During a recent CTA ICT4Ag Outlook workshop, three topics were discussed: start-up financing, 3D printing and blockchain. Blockchain has emerged in recent years with the exciting potential for ACP countries. The exchanges focused on this new technology in order to help develop a better understanding and to discuss its benefits and actual limitations.
Blockchain is an emerging innovation. There is a general lack of knowledge and capacity for its adoption and use, particularly in ACP regions. However, change is on the horizon. Blockchain, which can be enabled on digital platforms, allows peer-to-peer transfer of digital assets, and reduction or removal of intermediaries (e.g. bank, intermediary service providers). It can help all stakeholders involved in a supply chain network or a contract farming scheme — from the farmer, the wholesaler, the financial service provider to the supermarket — to trade more quickly and in a transparent manner. The farmer can quickly inform (via a blockchain enabled platform such as a mobile app) an off-taker, who can in a short timeframe transact with a distant wholesaler, while the latter has the opportunity to follow all these transitions and authorise payment electronically, via or without a bank.
Digital currencies can be used when needed. This decentralised approach enables efficient and cost-effective business management, instant payments and helps stimulate innovative value chain partnerships. However, whilst blockchain undoubtedly has the potential to impact agricultural businesses in developing countries, Michiel Berendel of RISKebiz Inclusive Finance Blockchain Solutions highlighted that, “Whilst there is much hype around blockchain for inclusive finance, it is not the solution to everything and a regular finance system might sometimes be more appropriate.”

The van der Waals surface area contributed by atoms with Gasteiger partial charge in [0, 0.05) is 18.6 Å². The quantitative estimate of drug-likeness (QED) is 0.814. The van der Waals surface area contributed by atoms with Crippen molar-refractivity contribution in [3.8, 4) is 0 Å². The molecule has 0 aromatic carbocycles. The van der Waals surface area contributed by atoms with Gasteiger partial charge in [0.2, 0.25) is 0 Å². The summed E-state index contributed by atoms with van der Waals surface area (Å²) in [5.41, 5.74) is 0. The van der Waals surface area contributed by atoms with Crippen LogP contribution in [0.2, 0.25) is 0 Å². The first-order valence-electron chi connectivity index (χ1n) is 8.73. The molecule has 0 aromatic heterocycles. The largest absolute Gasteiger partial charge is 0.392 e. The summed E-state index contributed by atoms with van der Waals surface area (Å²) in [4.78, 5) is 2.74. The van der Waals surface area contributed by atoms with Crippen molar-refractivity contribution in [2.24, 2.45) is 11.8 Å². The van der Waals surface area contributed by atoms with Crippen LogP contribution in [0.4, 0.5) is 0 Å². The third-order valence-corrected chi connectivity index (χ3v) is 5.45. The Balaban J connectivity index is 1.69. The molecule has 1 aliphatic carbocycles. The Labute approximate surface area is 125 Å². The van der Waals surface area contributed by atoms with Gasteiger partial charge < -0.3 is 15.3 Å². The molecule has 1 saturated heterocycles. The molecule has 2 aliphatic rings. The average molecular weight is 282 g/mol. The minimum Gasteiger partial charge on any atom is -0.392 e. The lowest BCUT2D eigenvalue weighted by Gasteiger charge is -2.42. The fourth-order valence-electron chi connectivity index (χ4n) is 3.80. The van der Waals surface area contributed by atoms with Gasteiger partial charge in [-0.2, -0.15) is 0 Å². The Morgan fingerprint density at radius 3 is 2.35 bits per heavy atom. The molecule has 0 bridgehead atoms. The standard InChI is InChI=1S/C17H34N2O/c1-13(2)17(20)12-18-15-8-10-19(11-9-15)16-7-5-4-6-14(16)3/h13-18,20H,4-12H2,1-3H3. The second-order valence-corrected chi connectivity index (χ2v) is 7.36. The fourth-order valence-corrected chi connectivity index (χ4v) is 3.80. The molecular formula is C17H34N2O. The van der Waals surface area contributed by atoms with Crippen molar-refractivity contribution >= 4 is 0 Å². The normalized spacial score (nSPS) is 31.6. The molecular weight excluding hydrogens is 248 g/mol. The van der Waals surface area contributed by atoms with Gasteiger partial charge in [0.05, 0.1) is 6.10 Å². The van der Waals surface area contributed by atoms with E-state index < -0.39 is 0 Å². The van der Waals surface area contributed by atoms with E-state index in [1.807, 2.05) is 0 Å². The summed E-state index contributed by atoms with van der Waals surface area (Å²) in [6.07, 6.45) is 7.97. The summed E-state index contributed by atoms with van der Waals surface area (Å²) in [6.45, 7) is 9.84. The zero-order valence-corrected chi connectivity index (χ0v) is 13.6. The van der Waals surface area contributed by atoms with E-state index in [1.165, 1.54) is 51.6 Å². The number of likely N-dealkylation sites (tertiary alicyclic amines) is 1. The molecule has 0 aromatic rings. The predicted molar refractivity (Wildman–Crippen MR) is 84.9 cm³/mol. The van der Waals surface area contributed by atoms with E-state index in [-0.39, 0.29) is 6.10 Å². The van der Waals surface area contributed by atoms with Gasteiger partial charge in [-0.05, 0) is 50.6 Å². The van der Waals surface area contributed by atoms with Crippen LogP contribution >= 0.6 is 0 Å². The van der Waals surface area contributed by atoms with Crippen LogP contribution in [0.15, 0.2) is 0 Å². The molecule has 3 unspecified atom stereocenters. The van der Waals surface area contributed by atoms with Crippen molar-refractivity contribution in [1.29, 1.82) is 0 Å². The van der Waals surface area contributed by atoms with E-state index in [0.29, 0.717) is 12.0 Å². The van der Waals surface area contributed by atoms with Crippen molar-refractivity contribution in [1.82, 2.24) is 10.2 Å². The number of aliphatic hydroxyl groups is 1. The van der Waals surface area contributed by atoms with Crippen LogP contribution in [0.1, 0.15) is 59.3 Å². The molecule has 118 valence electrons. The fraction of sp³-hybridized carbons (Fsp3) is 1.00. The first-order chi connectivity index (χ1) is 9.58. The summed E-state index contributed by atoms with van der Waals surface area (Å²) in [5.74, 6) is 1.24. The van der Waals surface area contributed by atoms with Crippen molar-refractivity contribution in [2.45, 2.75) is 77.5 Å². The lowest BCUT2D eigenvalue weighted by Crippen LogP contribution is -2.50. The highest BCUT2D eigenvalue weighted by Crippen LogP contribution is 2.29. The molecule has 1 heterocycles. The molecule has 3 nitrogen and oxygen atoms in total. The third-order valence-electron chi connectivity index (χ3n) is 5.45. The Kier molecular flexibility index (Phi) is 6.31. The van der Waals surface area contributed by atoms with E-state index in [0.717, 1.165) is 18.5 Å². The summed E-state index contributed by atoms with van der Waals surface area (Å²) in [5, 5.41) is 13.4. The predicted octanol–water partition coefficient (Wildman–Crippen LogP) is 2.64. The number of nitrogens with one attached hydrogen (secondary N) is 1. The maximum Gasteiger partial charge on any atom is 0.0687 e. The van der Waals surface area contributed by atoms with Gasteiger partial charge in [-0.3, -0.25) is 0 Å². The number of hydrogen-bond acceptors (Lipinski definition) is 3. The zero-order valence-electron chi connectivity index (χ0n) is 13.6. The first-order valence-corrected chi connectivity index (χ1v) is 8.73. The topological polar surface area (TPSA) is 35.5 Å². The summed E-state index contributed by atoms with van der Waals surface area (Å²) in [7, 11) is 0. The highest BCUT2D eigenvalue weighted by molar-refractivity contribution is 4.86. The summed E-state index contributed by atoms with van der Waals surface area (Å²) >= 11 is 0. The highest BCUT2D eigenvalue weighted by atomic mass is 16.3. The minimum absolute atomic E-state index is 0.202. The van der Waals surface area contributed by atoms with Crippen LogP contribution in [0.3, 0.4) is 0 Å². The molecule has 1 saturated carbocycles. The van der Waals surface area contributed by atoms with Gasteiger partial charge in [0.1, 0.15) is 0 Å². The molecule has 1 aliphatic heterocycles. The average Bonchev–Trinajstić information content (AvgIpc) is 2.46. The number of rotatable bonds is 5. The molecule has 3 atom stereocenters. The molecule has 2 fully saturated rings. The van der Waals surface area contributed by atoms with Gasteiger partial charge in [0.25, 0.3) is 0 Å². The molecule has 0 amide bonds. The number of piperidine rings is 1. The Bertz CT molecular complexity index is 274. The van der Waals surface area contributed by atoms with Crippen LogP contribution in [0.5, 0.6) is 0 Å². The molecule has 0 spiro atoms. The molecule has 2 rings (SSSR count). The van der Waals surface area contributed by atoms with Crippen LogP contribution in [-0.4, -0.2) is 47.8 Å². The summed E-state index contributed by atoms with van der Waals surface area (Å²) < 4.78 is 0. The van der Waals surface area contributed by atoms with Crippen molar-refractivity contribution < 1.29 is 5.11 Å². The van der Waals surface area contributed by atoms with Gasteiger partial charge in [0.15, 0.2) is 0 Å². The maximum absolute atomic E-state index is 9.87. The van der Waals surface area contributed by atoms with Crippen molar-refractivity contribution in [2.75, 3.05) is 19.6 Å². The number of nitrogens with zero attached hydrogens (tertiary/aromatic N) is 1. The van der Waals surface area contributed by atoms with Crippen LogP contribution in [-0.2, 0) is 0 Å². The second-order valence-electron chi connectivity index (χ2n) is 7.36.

Users and policymakers need to be educated on blockchain evolutions
On the other hand, Sheena Raikundalia of IntelleCap Advisory Services emphasised that, “While the complexity of blockchain can put people off, it is still possible to appreciate the benefits.” Benefits include smart contracts to validate transactions, increased business opportunities, transparency throughout the value chain, certification that will become easier, and an increase in consumer confidence because consumers will know where food has originated from. Hervé Pillaud, from the Chamber of Agriculture of Vendee (France), insisted that though the technology can facilitate efficient transactions, what is of outmost importance is that mutual trust exists between business partners and that the contents of smart contracts are fair to farmers in particular.
Participants agreed that the evolution and uptake of blockchain will disrupt markets including banking, stock exchanges, agriculture value chains and insurance provision. Much more must be done to educate value chain actors, entrepreneurs, and policymakers on the advantages of the technology. Participants also recommended that ACP governments accelerate the adoption of digitisation in the agricultural sector, which is a pre-requisite for the adoption of any ICT-based innovation.